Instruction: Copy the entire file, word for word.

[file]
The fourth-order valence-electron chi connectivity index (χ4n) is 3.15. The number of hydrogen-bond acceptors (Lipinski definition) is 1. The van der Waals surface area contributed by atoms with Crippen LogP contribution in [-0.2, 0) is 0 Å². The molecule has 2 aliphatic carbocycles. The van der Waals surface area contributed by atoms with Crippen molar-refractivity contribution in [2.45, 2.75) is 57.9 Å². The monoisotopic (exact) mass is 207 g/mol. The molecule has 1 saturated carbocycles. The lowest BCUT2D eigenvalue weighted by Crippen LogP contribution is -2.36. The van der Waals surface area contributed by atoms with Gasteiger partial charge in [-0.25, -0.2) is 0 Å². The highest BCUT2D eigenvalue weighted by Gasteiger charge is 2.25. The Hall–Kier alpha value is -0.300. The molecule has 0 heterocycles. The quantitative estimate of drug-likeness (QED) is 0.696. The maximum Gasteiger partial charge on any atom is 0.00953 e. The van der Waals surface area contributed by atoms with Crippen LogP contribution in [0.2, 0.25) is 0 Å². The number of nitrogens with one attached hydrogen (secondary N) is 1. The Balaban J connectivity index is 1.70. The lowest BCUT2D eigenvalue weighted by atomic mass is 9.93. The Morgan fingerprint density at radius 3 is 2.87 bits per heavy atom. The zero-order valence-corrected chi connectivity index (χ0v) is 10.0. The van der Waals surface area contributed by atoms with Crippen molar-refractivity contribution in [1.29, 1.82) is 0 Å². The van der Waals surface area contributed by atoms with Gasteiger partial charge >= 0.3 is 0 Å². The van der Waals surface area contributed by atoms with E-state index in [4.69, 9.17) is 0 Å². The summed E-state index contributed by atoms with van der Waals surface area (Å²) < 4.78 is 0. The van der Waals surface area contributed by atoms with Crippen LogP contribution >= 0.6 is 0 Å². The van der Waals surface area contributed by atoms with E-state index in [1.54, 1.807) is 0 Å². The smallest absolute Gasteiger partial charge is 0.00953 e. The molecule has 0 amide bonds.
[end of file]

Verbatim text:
The fourth-order valence-electron chi connectivity index (χ4n) is 3.15. The number of hydrogen-bond acceptors (Lipinski definition) is 1. The van der Waals surface area contributed by atoms with Crippen LogP contribution in [-0.2, 0) is 0 Å². The molecule has 2 aliphatic carbocycles. The van der Waals surface area contributed by atoms with Crippen molar-refractivity contribution in [2.45, 2.75) is 57.9 Å². The monoisotopic (exact) mass is 207 g/mol. The molecule has 1 saturated carbocycles. The lowest BCUT2D eigenvalue weighted by Crippen LogP contribution is -2.36. The van der Waals surface area contributed by atoms with Gasteiger partial charge in [-0.25, -0.2) is 0 Å². The highest BCUT2D eigenvalue weighted by Gasteiger charge is 2.25. The Hall–Kier alpha value is -0.300. The molecule has 0 heterocycles. The quantitative estimate of drug-likeness (QED) is 0.696. The maximum Gasteiger partial charge on any atom is 0.00953 e. The van der Waals surface area contributed by atoms with Crippen LogP contribution in [0.2, 0.25) is 0 Å². The number of nitrogens with one attached hydrogen (secondary N) is 1. The Balaban J connectivity index is 1.70. The lowest BCUT2D eigenvalue weighted by atomic mass is 9.93. The Morgan fingerprint density at radius 3 is 2.87 bits per heavy atom. The zero-order valence-corrected chi connectivity index (χ0v) is 10.0. The van der Waals surface area contributed by atoms with Crippen molar-refractivity contribution in [1.29, 1.82) is 0 Å². The van der Waals surface area contributed by atoms with Gasteiger partial charge >= 0.3 is 0 Å². The van der Waals surface area contributed by atoms with E-state index in [4.69, 9.17) is 0 Å². The summed E-state index contributed by atoms with van der Waals surface area (Å²) < 4.78 is 0. The van der Waals surface area contributed by atoms with Crippen LogP contribution >= 0.6 is 0 Å². The van der Waals surface area contributed by atoms with E-state index in [1.54, 1.807) is 0 Å². The smallest absolute Gasteiger partial charge is 0.00953 e. The molecule has 0 amide bonds.